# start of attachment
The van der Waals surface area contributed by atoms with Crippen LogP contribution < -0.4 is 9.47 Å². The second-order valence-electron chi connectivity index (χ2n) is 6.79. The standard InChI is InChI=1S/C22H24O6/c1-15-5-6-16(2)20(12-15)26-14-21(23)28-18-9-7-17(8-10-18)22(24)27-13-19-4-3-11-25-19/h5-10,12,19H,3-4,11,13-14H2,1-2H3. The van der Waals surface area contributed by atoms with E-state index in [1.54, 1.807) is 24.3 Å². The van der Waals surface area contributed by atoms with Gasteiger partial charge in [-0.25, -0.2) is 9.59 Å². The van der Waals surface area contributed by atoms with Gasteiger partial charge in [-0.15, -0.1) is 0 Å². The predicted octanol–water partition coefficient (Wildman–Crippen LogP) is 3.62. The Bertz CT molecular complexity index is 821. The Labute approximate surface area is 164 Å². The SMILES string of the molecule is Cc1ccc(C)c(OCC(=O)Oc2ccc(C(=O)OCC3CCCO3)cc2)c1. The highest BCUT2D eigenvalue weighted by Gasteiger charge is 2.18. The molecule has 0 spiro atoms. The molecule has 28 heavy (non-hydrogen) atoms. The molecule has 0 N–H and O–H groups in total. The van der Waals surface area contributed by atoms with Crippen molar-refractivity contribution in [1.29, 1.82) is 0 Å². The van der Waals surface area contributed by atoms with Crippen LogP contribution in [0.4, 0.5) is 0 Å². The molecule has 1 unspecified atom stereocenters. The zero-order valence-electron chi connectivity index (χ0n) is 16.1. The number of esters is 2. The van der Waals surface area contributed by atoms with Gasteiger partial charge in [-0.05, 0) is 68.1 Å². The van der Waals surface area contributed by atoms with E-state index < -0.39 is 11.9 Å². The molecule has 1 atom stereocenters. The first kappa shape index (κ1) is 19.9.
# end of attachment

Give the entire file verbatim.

The van der Waals surface area contributed by atoms with Crippen LogP contribution < -0.4 is 9.47 Å². The second-order valence-electron chi connectivity index (χ2n) is 6.79. The standard InChI is InChI=1S/C22H24O6/c1-15-5-6-16(2)20(12-15)26-14-21(23)28-18-9-7-17(8-10-18)22(24)27-13-19-4-3-11-25-19/h5-10,12,19H,3-4,11,13-14H2,1-2H3. The van der Waals surface area contributed by atoms with E-state index in [1.54, 1.807) is 24.3 Å². The van der Waals surface area contributed by atoms with Gasteiger partial charge in [-0.25, -0.2) is 9.59 Å². The van der Waals surface area contributed by atoms with Gasteiger partial charge in [-0.15, -0.1) is 0 Å². The predicted octanol–water partition coefficient (Wildman–Crippen LogP) is 3.62. The Bertz CT molecular complexity index is 821. The Labute approximate surface area is 164 Å². The SMILES string of the molecule is Cc1ccc(C)c(OCC(=O)Oc2ccc(C(=O)OCC3CCCO3)cc2)c1. The highest BCUT2D eigenvalue weighted by Gasteiger charge is 2.18. The molecule has 0 spiro atoms. The molecule has 28 heavy (non-hydrogen) atoms. The molecule has 0 N–H and O–H groups in total. The van der Waals surface area contributed by atoms with Crippen molar-refractivity contribution in [1.29, 1.82) is 0 Å². The van der Waals surface area contributed by atoms with Crippen LogP contribution in [0.4, 0.5) is 0 Å². The molecule has 1 unspecified atom stereocenters. The zero-order valence-electron chi connectivity index (χ0n) is 16.1. The number of esters is 2. The van der Waals surface area contributed by atoms with Gasteiger partial charge in [-0.05, 0) is 68.1 Å². The van der Waals surface area contributed by atoms with E-state index < -0.39 is 11.9 Å². The molecule has 1 atom stereocenters. The first kappa shape index (κ1) is 19.9.